Some of the operational changes we made in response to COVID-19 gave us the opportunity to retrain and reassign highly trained and experienced nurses for new roles that will be pivotal in our ability to respond to the pandemic. We've already retrained and reassigned 275 nurses and nurses' aides. By the end of next week, this number will increase to 350 employees ready for redeployment. All reassigned employees have completed multiple rotations on their new nursing units, enabling them to learn, practice and gain competence and confidence in their different roles.

A prime example of this important process occurred when BCH suspended all non-urgent, elective surgical procedures in response to the outbreak. Teams of highly skilled, highly specialized nurses who normally worked in surgery were retrained to safely care for patients in our ICU. As another example, several nurses working in our Information Technology Department who have been away from direct patient care for years are now being reoriented to care for patients with less serious medical issues.

In addition, we're fleshing out highly detailed plans for maximizing the expertise of our "expert" ICU RNs — those who have completed the rigorous critical care training process and have many years of experience in the ICU. We normally have one expert RN caring for two ICU patients. If our patient volumes increase dramatically during a COVID-19 surge, those experts will be teamed with two very skilled nurses redeployed from other areas, along with an experienced nurse's aide. This additional support will allow one expert RN to take care of six ICU patients instead of just two.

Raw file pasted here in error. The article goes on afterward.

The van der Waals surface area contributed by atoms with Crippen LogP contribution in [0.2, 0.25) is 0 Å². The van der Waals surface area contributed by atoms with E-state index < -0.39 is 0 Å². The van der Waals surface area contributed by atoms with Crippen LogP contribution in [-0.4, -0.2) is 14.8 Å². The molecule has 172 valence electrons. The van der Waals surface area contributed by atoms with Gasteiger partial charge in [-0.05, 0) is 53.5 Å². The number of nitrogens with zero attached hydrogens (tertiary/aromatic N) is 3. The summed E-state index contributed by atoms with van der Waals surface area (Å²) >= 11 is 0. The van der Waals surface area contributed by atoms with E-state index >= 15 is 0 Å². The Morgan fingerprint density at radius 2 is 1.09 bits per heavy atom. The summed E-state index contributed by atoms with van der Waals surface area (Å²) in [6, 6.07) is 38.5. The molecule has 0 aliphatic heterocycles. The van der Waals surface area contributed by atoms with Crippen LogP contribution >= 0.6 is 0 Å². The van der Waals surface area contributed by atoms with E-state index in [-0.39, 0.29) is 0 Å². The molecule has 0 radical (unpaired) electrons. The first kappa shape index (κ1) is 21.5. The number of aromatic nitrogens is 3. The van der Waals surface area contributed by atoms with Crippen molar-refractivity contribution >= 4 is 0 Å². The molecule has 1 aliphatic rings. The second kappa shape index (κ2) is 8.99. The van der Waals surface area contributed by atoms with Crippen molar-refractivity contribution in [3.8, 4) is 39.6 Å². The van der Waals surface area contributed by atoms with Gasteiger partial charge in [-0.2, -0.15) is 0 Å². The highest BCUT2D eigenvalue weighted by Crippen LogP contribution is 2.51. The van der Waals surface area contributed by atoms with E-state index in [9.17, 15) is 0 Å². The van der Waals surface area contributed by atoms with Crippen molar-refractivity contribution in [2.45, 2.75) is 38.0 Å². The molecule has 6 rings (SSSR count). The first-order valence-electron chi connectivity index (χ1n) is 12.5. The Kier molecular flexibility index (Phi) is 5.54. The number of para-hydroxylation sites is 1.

Finally, BCH's leadership team continues to run through contingency plans for teaming physicians, PAs, NPs, RNs and health care support professionals for worse-case patient-load scenarios.

Support for Those Dedicated to This Mission

At a time when we're calling on so many nurses and physicians to take on different roles and responsibilities, their cooperation, leadership and teamwork have truly been phenomenal. Members of Team BCH are pouring their heart and soul into the mission of caring for our sickest patients and getting our community through this pandemic.

We also are taking new steps to support employees across our organization during this stressful time. BCH has expanded our support services for employees, which range from wellness offerings to emotional and financial support. Examples include:

• Weekly livestreamed meetings with BCH leadership

• Financial support for employees needing childcare services

• Call-in support groups

• Yoga and mindfulness sessions

• Free meals in the Foothills Hospital cafeteria

Benefiting from Community Support

Local residents and businesses have been doing their part to help our physicians and employees push through these tough times and emerge even stronger. We are heartened by the outpouring of support, acts of generosity and messages of gratitude. They are and will be powerful encouragements for our BCH family as we continue to battle COVID-19.

For more information about COVID-19 and BCH-related updates, please visit our COVID-19 Resources page.